NHS Finance

16.05.18

Hospitals stalled by Carillion bust a result of 'recklessness, hubris, and greed', MPs say

Two major NHS hospitals halted halfway through building were a consequence of “rotten corporate culture” at the now-collapsed construction firm Carillion, a government-backed report has claimed.

A scathing Commons inquiry into the firm’s downfall found that its board members were ultimately responsible for the collapse due to “recklessness, hubris and greed,” leading to delays in the building of the £335m hospital in Liverpool and the £350m Midland Metropolitan Hospital in Birmingham.

The Work and Pensions and Business, Education and Industrial Strategy (BEIS) Committees found in their final report of the closure of Carillion – which held 19,000 employees in the UK when it went bust in January – that board members painted the company out to be better than it was, when in fact board members overlooked regulatory practices in a “relentless dash for cash, driven by acquisitions, rising debt and exploitation of suppliers.”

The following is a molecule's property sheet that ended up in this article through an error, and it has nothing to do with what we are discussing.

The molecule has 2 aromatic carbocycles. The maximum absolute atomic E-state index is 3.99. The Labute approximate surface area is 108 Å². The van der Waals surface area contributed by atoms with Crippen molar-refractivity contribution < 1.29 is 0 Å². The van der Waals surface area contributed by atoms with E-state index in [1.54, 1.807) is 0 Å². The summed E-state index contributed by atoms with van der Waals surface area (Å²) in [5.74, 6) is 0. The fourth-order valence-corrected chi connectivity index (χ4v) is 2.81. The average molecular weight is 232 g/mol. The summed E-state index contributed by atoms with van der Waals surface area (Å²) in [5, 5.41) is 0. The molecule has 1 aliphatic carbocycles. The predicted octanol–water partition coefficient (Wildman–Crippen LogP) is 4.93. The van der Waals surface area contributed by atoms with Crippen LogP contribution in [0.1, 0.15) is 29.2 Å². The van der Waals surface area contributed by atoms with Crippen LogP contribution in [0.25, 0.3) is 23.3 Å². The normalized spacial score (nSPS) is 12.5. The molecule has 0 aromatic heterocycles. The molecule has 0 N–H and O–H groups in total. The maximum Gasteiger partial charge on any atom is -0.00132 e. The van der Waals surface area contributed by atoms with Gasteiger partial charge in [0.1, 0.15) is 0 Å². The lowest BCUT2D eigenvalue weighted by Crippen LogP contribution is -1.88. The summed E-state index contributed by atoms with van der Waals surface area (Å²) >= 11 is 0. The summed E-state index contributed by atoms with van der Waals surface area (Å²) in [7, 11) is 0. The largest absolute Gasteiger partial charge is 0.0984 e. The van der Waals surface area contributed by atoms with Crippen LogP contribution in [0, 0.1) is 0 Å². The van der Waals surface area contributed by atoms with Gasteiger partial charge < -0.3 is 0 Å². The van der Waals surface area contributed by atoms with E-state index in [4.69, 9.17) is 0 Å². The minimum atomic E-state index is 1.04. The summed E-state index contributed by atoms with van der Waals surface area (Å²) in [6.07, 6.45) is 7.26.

In its construction of the Royal Liverpool Hospital, to which the company was awarded a five-year, £235m contract, the report told of delays due to cracked concrete beams set to hold up the hospital.

A review commissioned by Carillion into the cracked beams was something to be credited in the view former CEO Richard Howson, who claimed that the company did not “just cover [the cracks] up.” Yet upon further review, Charles McLeod, director of the Hospital Company, said that five of the eight defective beams could have failed under the load of a fully operational hospital, which “could have resulted in unsafe working conditions and at worst, injury and loss of life.”

The collapse of Carillion also heavily affected the construction of the 669-bed Midland Hospital in Birmingham. The hospital, which is two-thirds built, had its progress stalled since January and is expected to require an extra £125m. It is now planned to be opened between 2019 and 2020.

Misleading investors and the painting of a false picture from board members led MPs to argue that the mystery of Carillion “is not that it collapsed, but that it lasted so long. Carillion became a giant and unsustainable corporate time bomb in a regulatory and legal environment still in existence today.”

The MPs added: “Even as the company very publicly began to unravel, the board was concerned with increasing and protecting generous executive bonuses. Carillion was unsustainable.

“But the problems that caused the collapse of Carillion were long in the making, as too was the rotten corporate culture that allowed them to occur.”

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